In 2008 Qona Rankin, the Dyslexia Co-ordinator at the Royal College of Art, was approached about setting up a charity to help people with dyslexia. After a great deal of research and discussion, she decided there was a way to apply her own professional experience and the experiences of dyslexic postgraduate arts and design students in a unique way. She would provide opportunities for such postgraduates to develop and apply the skills to work within the school environment, motivating, inspiring and supporting dyslexic children to realise their true potential in and through the arts and design curricula. This vision has taken shape as the Creative Mentors Foundation.
Ten years later, Qona remains the driving force and leader of CMF and carries most of the executive responsibility. However, she has recently been joined on a part-time basis by Royal College of Art Applied Arts graduate Alice Mclean. Alice is taking on an important creative and administrative role at a time when CMF is exploring new directions for the way it works with Mentors and schools.
Also new to the team is RCA Communication Design graduate, Shobhan Shah. As webmaster, Shobhan is rapidly helping CMF achieve its ambitions to communicate clearly, inspire visitors and provide resources for anyone in arts and design education interested in dyslexia and other spectral “conditions” such as dyspraxia, autism and ADHD.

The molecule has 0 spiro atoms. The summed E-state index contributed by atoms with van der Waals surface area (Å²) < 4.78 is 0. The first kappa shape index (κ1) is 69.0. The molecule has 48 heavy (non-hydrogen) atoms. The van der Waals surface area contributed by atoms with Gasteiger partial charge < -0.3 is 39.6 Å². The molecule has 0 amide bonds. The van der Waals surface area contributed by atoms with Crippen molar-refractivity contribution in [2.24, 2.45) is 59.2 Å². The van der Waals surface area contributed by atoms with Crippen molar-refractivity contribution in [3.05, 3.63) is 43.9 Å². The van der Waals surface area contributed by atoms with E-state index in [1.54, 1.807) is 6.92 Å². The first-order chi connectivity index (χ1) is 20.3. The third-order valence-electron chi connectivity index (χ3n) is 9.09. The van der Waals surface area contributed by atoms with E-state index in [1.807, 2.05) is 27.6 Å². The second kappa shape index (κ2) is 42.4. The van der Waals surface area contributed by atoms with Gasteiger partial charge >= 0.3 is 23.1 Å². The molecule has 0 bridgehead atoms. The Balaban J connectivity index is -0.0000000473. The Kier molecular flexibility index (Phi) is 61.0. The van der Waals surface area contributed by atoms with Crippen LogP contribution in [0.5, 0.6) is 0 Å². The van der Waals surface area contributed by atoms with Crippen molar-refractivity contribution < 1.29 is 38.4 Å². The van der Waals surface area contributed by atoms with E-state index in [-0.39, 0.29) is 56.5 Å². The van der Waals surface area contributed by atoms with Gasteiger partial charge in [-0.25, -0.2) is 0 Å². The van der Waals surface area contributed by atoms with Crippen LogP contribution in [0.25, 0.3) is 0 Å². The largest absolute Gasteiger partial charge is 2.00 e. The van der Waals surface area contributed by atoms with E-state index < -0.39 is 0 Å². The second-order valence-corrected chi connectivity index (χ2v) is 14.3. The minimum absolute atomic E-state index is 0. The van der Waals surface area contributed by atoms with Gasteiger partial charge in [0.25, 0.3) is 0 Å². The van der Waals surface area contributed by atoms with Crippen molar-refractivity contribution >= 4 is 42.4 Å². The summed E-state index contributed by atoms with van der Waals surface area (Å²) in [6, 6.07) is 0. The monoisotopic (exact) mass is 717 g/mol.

At any moment, the CMF team is actually much bigger than this suggests. As well as Qona, Alice and Shobhan, there are the active Creative Mentors working in schools on a Resident or Project basis plus all the Teachers and other staff within the Schools where they are based.
Finally, the work of CMF as a charity is monitored in a very professional way by its Board of Governors and Trustees. This includes Qona herself and three others:
Bart Peerless, a solicitor with the City firm of Charles Russell LLP. He acts for many charities and is a trustee of several that focus on education and music. He brings a wealth of experience in the practicalities of setting up and sustaining a charity.
Andrew Whitby Collins, previously a colleague of Bart’s, is now in charge of his own charity consultancy and has a particular interest in education and the arts.
Alan Cummings, previously Pro-Rector and now Emeritus Professor of the Royal College of Art, has always been passionate about the issues of “neurodiversity” and equality of opportunity in education. He expressed his interest in the CMF project from the beginning and has continued to provide support.
Andrew Blessley is the former chief executive of The Clothworkers’ Foundation, a grant-maker which has supported many neurodiverse organisations. He is also a trustee of charities supporting the arts and young people with learning difficulties.